Photographer:Fotograaf: Joey Roberts
A man jumps from a height on a construction site. He lands on a nail that goes right through the thick sole of his shoe. Screaming with pain, he is carted off to hospital. Once there, it appears that the nail went straight between two toes. There is nothing wrong with his foot.
A typical example of the brain making a little error, says Kai Karos, researcher at Experimental Health Psychology. “Acute pain is a warning to our brain that our body is being threatened. The brain then tries to predict how great the threat is. Previous experiences play a role here, but also what you see and hear. That man saw the nail go through his shoe and thought he had a serious injury. On the other hand, someone who is severely injured – for example, a soldier who loses his arm in battle – feels hardly any pain at all, because at that moment he is still full of adrenaline.”
Another example: “A study has been carried out in which people have a stick, cooled down to -20 degrees, pressed to their necks. At that temperature, you no longer feel the difference between hot and cold. Sometimes the stick is red, sometimes it's blue. The people who had a red stick, reported that they had more pain than the test subjects with a blue stick. We find heat more threatening than cold, we associate red with heat and danger.” In this instance, the visual stimulus gives the brain the wrong information. The same experience – a stick of -20 degrees held to your neck – therefore feels different in the two cases.
Chronic pain – which continues for more than three months – may also be a mistake made by the brain. “That is what we think at the moment. The brain registers a threat that is no longer present or never existed. It doesn't make the pain any less real.” Still, there are doctors who feel that if there is nothing wrong with the body, the pain can't be real either. “They can't help the patient any further or even think that the patient is feigning. That is very frustrating for such patients,” says Karos.
These days, patients with chronic pain are increasingly given behavioural therapy. “In doing so, you influence the thoughts they have regarding pain, so that they can deal with it better. The more afraid people are of pain, the more intense their experience is. For example, they will start to avoid certain movements, because they were painful in the past. Because of this, they won't be able to do certain activities and so they start to limit themselves. You also see that they catastrophise pain. When they feel something, they immediately think that it is something serious, that it will never get better. The aim of the therapy is to expose them to activities that they are afraid of, to show them that nothing serious will happen.”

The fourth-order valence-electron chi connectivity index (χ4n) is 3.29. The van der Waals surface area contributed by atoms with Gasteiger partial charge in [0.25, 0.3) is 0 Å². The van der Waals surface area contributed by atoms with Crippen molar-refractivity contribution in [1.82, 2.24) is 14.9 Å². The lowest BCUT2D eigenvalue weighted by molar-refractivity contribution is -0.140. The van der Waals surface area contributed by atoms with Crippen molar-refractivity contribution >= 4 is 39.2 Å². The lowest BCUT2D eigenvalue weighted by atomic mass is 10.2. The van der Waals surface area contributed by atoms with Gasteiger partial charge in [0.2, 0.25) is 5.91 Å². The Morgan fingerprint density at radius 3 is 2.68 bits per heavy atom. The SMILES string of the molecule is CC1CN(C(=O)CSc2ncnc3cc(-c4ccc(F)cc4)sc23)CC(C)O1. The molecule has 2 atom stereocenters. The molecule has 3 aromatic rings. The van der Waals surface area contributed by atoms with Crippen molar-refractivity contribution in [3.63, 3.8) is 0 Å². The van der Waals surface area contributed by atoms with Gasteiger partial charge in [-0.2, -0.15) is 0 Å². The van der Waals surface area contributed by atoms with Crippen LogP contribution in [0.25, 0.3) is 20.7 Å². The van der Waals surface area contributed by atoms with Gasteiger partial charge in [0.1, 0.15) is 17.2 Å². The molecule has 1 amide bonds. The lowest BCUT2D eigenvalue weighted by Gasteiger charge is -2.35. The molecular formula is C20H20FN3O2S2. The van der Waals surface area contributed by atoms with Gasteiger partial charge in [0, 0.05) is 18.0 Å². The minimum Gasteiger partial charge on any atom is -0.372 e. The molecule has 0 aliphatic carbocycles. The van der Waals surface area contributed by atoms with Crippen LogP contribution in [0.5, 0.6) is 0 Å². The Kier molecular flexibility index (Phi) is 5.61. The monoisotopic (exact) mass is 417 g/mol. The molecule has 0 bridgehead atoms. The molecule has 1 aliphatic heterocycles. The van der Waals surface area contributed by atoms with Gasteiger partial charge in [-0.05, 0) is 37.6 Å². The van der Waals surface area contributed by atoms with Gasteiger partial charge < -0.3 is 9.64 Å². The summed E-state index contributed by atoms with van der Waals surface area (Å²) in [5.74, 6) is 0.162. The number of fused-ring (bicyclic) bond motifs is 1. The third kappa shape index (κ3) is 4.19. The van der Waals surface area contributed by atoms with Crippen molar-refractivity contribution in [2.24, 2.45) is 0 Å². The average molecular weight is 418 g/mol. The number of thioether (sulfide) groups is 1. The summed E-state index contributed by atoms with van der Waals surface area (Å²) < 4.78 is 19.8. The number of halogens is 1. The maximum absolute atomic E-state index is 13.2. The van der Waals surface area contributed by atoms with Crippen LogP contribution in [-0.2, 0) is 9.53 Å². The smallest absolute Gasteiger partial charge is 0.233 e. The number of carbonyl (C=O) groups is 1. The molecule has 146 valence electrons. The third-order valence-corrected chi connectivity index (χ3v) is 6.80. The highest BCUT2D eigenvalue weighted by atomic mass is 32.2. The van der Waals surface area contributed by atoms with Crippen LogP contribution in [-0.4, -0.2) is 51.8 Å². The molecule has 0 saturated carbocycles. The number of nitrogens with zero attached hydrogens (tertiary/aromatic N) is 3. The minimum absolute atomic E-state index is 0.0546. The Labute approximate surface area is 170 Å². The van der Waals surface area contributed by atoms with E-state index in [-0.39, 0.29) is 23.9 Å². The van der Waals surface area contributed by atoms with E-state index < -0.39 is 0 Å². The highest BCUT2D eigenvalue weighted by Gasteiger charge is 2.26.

Karos himself is carrying out research into the social factors: to what extent do people’s surroundings influence the amount of pain that they experience. “Test subjects receive electric stimuli, but beforehand a fake test subject determines the level of stimuli they receive. They always choose 10, but we let the one group choose between 1 and 10 and the other group between 10 and 20. Some test subjects therefore think that the other person wants to hurt them as much as possible, the other that they will be given as little pain as possible. Even though everyone receives the same level of stimuli, the group that thinks someone is out to hurt them experiences more pain. The experience is influenced by the social surroundings.”
Chronic pain patients also have to deal with that. “They feel that people judge them negatively because they are not active in society. Or people in their surroundings tell them that they are making too much of it. The consequences are that they are shut out and become isolated. This leads to feelings of depression, which in turn makes the pain worse. That is why it is a good thing that more attention is paid to not only the physical aspect but also the psychological and social factors.
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